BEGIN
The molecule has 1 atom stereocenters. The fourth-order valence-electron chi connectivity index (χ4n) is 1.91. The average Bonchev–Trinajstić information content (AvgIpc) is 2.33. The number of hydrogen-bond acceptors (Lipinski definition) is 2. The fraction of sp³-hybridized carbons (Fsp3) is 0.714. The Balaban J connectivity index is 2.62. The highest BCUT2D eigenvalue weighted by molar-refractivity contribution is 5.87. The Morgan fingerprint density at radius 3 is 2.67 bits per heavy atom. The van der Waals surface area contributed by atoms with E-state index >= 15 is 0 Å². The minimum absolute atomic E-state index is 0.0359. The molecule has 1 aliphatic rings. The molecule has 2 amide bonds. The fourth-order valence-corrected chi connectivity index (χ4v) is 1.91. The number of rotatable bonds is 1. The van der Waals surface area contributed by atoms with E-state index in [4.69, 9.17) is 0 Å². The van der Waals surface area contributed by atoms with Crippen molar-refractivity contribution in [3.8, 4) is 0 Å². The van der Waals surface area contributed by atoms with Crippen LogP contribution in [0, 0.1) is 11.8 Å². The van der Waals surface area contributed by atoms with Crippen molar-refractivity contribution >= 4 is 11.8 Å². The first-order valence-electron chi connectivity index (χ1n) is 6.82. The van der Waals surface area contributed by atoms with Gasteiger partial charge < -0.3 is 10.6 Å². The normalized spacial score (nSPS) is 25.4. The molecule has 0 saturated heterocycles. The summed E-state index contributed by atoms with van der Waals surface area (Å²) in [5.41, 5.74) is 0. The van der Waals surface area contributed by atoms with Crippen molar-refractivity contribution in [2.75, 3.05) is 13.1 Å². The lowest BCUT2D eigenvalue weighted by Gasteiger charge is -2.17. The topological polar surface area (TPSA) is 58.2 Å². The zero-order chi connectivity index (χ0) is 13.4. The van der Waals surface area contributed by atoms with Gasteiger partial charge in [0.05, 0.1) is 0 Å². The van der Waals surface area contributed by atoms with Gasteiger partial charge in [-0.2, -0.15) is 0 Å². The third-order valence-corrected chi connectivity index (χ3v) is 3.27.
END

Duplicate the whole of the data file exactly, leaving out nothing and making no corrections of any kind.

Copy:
The molecule has 1 atom stereocenters. The fourth-order valence-electron chi connectivity index (χ4n) is 1.91. The average Bonchev–Trinajstić information content (AvgIpc) is 2.33. The number of hydrogen-bond acceptors (Lipinski definition) is 2. The fraction of sp³-hybridized carbons (Fsp3) is 0.714. The Balaban J connectivity index is 2.62. The highest BCUT2D eigenvalue weighted by molar-refractivity contribution is 5.87. The Morgan fingerprint density at radius 3 is 2.67 bits per heavy atom. The van der Waals surface area contributed by atoms with E-state index >= 15 is 0 Å². The minimum absolute atomic E-state index is 0.0359. The molecule has 1 aliphatic rings. The molecule has 2 amide bonds. The fourth-order valence-corrected chi connectivity index (χ4v) is 1.91. The number of rotatable bonds is 1. The van der Waals surface area contributed by atoms with E-state index in [4.69, 9.17) is 0 Å². The van der Waals surface area contributed by atoms with Crippen molar-refractivity contribution in [3.8, 4) is 0 Å². The van der Waals surface area contributed by atoms with Crippen LogP contribution in [0, 0.1) is 11.8 Å². The van der Waals surface area contributed by atoms with Crippen molar-refractivity contribution >= 4 is 11.8 Å². The first-order valence-electron chi connectivity index (χ1n) is 6.82. The van der Waals surface area contributed by atoms with Gasteiger partial charge < -0.3 is 10.6 Å². The normalized spacial score (nSPS) is 25.4. The molecule has 0 saturated heterocycles. The summed E-state index contributed by atoms with van der Waals surface area (Å²) in [5.41, 5.74) is 0. The van der Waals surface area contributed by atoms with Crippen molar-refractivity contribution in [2.75, 3.05) is 13.1 Å². The lowest BCUT2D eigenvalue weighted by Gasteiger charge is -2.17. The topological polar surface area (TPSA) is 58.2 Å². The zero-order chi connectivity index (χ0) is 13.4. The van der Waals surface area contributed by atoms with Gasteiger partial charge in [0.05, 0.1) is 0 Å². The van der Waals surface area contributed by atoms with Gasteiger partial charge in [-0.2, -0.15) is 0 Å². The third-order valence-corrected chi connectivity index (χ3v) is 3.27.